In addition, the novel is littered with references and allusions to great works of art. The literary ones I can handle fine but, what I assume to be links to great composers and painters, are unintelligible to me. There’s also plenty of latin, beyond the really obvious sayings that have made their way into english. And parts of the book are in french and not translated for some reason.

A frustrating read.

The Witcher 2: Assassins of Kings

witcher 2

Geralt of Rivia is the Witcher, a chemically enhanced warrior/mage/alchemist/mutant trained to hunt through forest and fen for all that goes bump in the night. Or that is what he’s supposed to be doing when he’s not becoming enmeshed in world politics. Geralt is reserved and quiet until he’s ready to drop a one liner or brutal threat upon a ne’erdowell. The Witcher is both a fantasy series written by polish writer Andrzej Sapkowski and a video game series based on the same. I’ve never read the books nor played the game (until now) but the latter has been on my radar for a while. I hear it named as a game with a great storyline and a fantasy series that is a more ‘mature’ alternative to the occasionally twee universe of Dragon Age.

And now the Witcher 3 has come out and received raving, gushing, positively euphoric reviews. This finally pushed me to get into the series (at part 2). Did I get what I was promised in the above paragraph? Mostly. The story was engaging and the world felt alive in a way that only something based on thousands of pages of text can be; This means loads of names and terms and countries and people and wars and arcana that can be easy to lose track of, but are summarily engrossing and immersive. It’s mostly typical medieval fantasy fare of the ‘gritty’ stripe. Life is cheap, prejudice abounds. A major plot point/theme is that elves and dwarves are oppressed and misused by humans and The Witcher pulls this off better than most users of this trope. It gets somewhat close to real oppression by realizing the situation is complicated and difficult to fix; there will never be a point where Geralt frees a bunch of slaves, gives a stirring speech in front of local government, and creates… peace.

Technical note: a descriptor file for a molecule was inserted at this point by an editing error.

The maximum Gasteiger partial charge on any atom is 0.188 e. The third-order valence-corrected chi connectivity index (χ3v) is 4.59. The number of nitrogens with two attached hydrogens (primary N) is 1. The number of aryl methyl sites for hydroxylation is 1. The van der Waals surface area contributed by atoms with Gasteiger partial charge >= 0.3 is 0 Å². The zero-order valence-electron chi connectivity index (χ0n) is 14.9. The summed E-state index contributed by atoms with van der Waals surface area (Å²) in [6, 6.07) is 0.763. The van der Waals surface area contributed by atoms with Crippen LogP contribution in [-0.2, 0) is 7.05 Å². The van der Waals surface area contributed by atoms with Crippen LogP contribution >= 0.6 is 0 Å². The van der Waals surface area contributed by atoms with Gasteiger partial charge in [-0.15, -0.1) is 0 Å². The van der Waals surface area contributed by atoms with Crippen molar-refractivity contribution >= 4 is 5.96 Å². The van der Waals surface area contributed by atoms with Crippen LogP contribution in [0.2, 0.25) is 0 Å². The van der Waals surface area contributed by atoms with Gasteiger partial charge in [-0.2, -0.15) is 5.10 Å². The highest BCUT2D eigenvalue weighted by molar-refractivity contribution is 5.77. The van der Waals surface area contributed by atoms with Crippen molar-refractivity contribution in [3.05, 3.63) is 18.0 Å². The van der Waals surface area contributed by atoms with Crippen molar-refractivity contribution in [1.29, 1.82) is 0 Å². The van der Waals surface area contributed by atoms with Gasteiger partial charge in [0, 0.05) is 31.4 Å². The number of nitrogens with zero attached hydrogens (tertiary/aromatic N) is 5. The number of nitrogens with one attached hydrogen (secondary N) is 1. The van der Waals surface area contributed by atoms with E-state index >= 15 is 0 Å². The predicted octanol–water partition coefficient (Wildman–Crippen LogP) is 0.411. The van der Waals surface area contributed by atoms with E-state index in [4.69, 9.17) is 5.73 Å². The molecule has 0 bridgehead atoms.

The plot is literally the title — a super powered assassin is murdering kings. It’s somewhat ridiculous in summary but engaging in practice. Geralt is framed for the latest king’s death and sets out to clear his name. Three chapters take him to three different villages/cities. The choices he makes in each greatly change the following events. The end of chapter one either takes him (you) to fight for a non-human revolution or instead into the camp on the opposing side (I did the former and thus have little detail on the latter). Geralt himself is a solid protagonist and a contrast to many other western RPGs that allow you to create your own hero, something that lets you insert the persona you want but naturally disallows the history and character that can be imparted upon a singular creation.

Geralt comes equipped with a few different iconic Witcher abilities — he can throw fireballs, become invulnerable, fire off a shockwave to knock foes down, set magical traps, and force enemies to fight for him. It’s a small, focused ability set with silly names (‘I need to use Quen now so I can trap those enemies with Yrden and light them up with Igni!!’). The Witcher also comes equipped with both a steel sword and a silver sword slung across his back — the lore ties into older legends that spoke of using silver to fight certain creatures (think: werewolves and silver bullets). You switch swords depending on the foe. It’s a small thing that gives the world immense character.